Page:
You can put a hand bulb in, just as in O/B. That may be a hassle but IMO still better than drilling more holes in the tank itself.

Too bad my boat is put away for the winter as I have a line for the heater plumbed to the main diesel tank with its own little 12v fuel pump. I never actually peeked to see how as I don't use the heater in the summer.
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Old 21-01-2015, 01:05   #5
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Re: Drilling into diesel tank while full?

Don't know about drilling through fuel tanks but I have T'd into my engine fuel line for our cabin heater. No problem works a treat. Lot easier than drilling through the tank.
Just make sure the T is as low as possible relative to the tank. Mine is actually below the bottom level of the fuel tank.
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Old 21-01-2015, 08:22   #6
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Re: Drilling into diesel tank while full?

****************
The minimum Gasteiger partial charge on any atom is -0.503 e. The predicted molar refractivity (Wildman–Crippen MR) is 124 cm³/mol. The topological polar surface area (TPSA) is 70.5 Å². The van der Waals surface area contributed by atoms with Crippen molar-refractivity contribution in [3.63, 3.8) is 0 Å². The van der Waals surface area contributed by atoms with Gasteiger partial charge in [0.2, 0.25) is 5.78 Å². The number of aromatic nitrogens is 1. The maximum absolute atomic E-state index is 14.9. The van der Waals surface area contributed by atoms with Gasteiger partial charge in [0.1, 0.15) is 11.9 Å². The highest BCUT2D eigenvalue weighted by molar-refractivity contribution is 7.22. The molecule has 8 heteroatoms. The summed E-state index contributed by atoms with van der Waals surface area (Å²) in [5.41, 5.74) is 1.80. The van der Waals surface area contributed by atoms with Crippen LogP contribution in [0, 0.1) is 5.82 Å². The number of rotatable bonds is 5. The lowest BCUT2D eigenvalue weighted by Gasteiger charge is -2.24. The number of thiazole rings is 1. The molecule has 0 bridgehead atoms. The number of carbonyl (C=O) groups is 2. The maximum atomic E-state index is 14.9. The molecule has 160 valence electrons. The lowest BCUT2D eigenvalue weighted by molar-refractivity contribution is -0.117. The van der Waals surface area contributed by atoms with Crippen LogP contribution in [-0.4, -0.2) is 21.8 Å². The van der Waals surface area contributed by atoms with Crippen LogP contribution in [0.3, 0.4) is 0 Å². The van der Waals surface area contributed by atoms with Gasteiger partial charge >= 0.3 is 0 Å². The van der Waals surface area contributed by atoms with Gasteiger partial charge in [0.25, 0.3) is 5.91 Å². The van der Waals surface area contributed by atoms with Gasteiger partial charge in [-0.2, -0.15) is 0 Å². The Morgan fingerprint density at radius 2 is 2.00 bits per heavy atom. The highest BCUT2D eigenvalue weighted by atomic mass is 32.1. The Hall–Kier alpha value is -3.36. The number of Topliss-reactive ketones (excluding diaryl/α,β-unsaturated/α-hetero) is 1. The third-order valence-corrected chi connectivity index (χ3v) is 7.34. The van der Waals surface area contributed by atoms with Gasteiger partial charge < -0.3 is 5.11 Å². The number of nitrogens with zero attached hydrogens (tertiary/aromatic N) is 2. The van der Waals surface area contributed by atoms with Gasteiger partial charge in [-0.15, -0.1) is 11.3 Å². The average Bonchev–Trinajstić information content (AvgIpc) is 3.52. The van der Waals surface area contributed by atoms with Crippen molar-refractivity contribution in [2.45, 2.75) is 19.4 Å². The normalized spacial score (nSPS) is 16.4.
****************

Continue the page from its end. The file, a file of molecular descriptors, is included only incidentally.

How do you plan on attaching a fitting to a plastic tank? With a nut on the inside? Can you get to it through a cleanout port?


What are you going to do about the diesel fuel pouring out once you start drilling until you finish and get the fitting installed?


If you've figured out these issues and still want to know how safe it is to drill into a plastic tank full of diesel fuel, consider using a manual (non electric) drill or an air powered drill.


Me, I think I would tap into an existing fuel line as long as the capacity is there to feed the heater and the engine at the same time.


Another option might be a dedicated fuel tank for the heater.